To conserve water, Gail uses a pump spray bottle of water mounted on the over-cab shelf.  She prefers using that to using the faucet on the sink as it uses less water and the pressure is better.

She elected not to permanently mount the sink to the counter.  Unless they are parked completely level, the water in the flat-bottomed sink will not drain completely.   So since it just sets into the hole in the countertop, she can tip it to drain all the water.

After taking a couple of trips, Gail was happy with her setup except for one thing.  It was inconvenient having to dig through bins to find small items like kitchen and shower supplies.

She built the shelf unit in the photo which organized her supplies and made them much more accessible.  An added bonus was that it made a headboard for the bed on that side.  Now each bed has a place to prop pillows and lean against when reading, watching DVD’s, or surfing.

The Bathroom

Although there are several options for toilets in a van, Gail chose the Porta Potty.  It flushes like a home toilet, there is no odor, and it’s easy to find places to dump.  Dump stations, toilets at rest areas or campgrounds, pit toilets at primitive camp sites, or a home toilet are all possibilities.

The Thetford Porta Potty with the built in pour spout makes dumping as neat and hassle free as it gets.

For showers, a shower curtain is attached to clips on the ceiling.  A plastic pan serves as the shower base.  Originally Gail used a plastic curtain, but had problems with it not drying.  She switched to a fabric shower curtain/liner that dries a lot faster.

She uses a plastic jug, fitted with vinyl tubing and a shower head, placed on the shelf above the cab to hold hot water for their showers.  The jug is painted black, so if it’s a sunny day, she can set the jug in the sun and let it warm the water.

When the sun isn’t out, or if solar heating isn’t convenient, she uses a 25 cup coffee maker to heat the water.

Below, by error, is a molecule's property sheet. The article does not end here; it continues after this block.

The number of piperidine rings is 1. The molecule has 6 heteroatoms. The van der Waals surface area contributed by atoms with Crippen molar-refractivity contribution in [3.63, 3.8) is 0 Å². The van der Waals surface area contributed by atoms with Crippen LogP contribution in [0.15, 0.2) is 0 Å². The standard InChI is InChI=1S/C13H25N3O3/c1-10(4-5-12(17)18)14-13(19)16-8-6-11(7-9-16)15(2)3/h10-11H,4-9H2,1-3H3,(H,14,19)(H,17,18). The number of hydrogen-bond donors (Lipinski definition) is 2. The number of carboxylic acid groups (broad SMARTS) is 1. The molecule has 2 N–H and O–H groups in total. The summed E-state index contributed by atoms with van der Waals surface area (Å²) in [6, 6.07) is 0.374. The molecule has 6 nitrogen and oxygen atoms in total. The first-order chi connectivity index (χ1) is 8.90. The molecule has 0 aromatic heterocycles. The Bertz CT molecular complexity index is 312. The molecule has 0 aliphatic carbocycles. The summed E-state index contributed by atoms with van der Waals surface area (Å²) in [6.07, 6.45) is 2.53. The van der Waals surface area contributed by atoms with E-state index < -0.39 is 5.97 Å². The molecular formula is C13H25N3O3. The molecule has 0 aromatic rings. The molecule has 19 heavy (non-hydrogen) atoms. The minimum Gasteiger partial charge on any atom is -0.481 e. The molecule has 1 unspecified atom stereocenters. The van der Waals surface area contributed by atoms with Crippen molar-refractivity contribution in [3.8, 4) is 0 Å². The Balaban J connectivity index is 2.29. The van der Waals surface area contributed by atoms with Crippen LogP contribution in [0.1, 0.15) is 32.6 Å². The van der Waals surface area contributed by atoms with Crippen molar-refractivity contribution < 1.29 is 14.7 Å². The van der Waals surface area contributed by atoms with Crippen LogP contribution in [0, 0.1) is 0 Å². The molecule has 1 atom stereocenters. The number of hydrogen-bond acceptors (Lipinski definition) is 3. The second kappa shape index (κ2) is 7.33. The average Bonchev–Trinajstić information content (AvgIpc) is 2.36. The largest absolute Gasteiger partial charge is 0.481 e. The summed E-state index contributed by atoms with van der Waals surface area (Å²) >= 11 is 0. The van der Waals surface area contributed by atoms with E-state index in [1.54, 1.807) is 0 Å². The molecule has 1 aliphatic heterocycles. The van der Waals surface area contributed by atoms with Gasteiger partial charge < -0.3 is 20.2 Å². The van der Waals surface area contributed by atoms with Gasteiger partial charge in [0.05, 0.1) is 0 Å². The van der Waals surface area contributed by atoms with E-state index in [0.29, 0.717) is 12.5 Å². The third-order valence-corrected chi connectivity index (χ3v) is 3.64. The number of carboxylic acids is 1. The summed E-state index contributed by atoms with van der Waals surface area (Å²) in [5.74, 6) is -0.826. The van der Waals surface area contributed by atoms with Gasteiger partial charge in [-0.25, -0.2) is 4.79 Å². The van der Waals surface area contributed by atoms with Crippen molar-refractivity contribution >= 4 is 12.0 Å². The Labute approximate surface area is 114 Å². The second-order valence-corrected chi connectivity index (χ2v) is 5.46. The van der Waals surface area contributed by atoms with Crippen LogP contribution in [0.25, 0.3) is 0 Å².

She bought a battery operated camp shower to try.  While it does give more pressure than the solar shower setup, it also uses twice as much water.  The gravity setup uses approximately 1-1/2 gallons per shower while the pump operated shower uses around 3 gallons.  So she decided to stick with the solar/gravity fed shower.

When she is through showering, she picks up the shower pan and pours the water into the sink where it drains into the gray water tank.  Alternatively, she could use use the pump to transfer the water into the sink.  But since she uses such a small amount of water, that’s not necessary.

Curtains and Bed Skirts

Gail bought blackout curtain panels from Walmart for $10 each to use as curtains.  The 84 inch panels cost the same as the 53 inch, so she bought the longer ones to give her 1/3 more material for the same price.

Not only are these curtains used to divide the cab area from the living area and cover the back windows.  They also help hide the storage areas under the bed, and above the cab and the shelf above the back door.

She originally used her floral fabric to cover those areas.  But the bright pattern drew the eye and made the van look smaller.  When she replaced the patterned material with the dark blackout curtain material, the storage areas seemed to disappear and the eye is drawn toward the van’s front window.

So, counter-intuitively, using the dark material in those areas makes the van look a lot larger inside.

Electricity, Batteries and Appliances

After struggling with trying to understand complicated RV electrical systems, Gail decided to use a simple system that made sense to her.  A surge protector with several electrical outlets that plugs into normal shore power is her main electrical source.  The wire runs out of sight behind the walls.

When she has hookups, she can use her refrigerator, microwave, and freestanding room air conditioner/dehumidifier.  In cold weather, she uses a small electric heater.

For overnighting without hookups, she uses camping gear designed to run from 3 different power sources.  For instance her fan and lantern can run off internal batteries, regular AC power, or be plugged into a cigarette lighter and run off the van’s battery.  A Coleman Black Kat catalytic heater provides heat using disposable propane cylinders.  A small DVD player runs off batteries.

When they are traveling, or are overnighting without power, they keep perishable food cold in a cooler that fits between the van’s front seats.

In Conclusion

Gail’s van is perfectly designed for her way of traveling and camping.  She doesn’t want a 3 way refrigerator or permanent bathroom.  Nor does she want built in closets that visually cut the van in half — nor a lot of other features that some would consider essential.